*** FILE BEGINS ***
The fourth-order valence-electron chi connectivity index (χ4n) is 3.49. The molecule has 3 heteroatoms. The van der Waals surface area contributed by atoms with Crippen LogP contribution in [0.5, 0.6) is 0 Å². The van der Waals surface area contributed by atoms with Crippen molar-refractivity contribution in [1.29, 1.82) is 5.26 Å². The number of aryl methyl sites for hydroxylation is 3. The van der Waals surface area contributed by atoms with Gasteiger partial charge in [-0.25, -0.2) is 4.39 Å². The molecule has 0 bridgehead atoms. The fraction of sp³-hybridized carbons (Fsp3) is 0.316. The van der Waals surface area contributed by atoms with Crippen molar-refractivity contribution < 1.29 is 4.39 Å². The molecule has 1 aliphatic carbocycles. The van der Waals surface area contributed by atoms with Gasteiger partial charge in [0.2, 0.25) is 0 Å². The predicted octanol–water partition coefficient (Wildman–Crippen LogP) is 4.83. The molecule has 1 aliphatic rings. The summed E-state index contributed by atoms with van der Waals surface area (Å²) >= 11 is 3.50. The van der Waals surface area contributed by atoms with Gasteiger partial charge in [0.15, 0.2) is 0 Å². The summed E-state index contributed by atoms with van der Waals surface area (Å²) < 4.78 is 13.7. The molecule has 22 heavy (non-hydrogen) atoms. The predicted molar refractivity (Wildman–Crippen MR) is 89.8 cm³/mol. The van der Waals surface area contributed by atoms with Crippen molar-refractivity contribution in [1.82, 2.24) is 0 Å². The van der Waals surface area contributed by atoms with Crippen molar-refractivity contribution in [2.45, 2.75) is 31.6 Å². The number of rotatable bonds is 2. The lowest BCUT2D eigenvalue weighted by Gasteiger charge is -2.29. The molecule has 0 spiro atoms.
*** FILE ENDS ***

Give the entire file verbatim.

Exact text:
The fourth-order valence-electron chi connectivity index (χ4n) is 3.49. The molecule has 3 heteroatoms. The van der Waals surface area contributed by atoms with Crippen LogP contribution in [0.5, 0.6) is 0 Å². The van der Waals surface area contributed by atoms with Crippen molar-refractivity contribution in [1.29, 1.82) is 5.26 Å². The number of aryl methyl sites for hydroxylation is 3. The van der Waals surface area contributed by atoms with Gasteiger partial charge in [-0.25, -0.2) is 4.39 Å². The molecule has 0 bridgehead atoms. The fraction of sp³-hybridized carbons (Fsp3) is 0.316. The van der Waals surface area contributed by atoms with Crippen molar-refractivity contribution < 1.29 is 4.39 Å². The molecule has 1 aliphatic carbocycles. The van der Waals surface area contributed by atoms with Gasteiger partial charge in [0.2, 0.25) is 0 Å². The predicted octanol–water partition coefficient (Wildman–Crippen LogP) is 4.83. The molecule has 1 aliphatic rings. The summed E-state index contributed by atoms with van der Waals surface area (Å²) >= 11 is 3.50. The van der Waals surface area contributed by atoms with Gasteiger partial charge in [0.15, 0.2) is 0 Å². The summed E-state index contributed by atoms with van der Waals surface area (Å²) < 4.78 is 13.7. The molecule has 22 heavy (non-hydrogen) atoms. The predicted molar refractivity (Wildman–Crippen MR) is 89.8 cm³/mol. The van der Waals surface area contributed by atoms with Crippen molar-refractivity contribution in [1.82, 2.24) is 0 Å². The van der Waals surface area contributed by atoms with Crippen molar-refractivity contribution in [2.45, 2.75) is 31.6 Å². The number of rotatable bonds is 2. The lowest BCUT2D eigenvalue weighted by Gasteiger charge is -2.29. The molecule has 0 spiro atoms.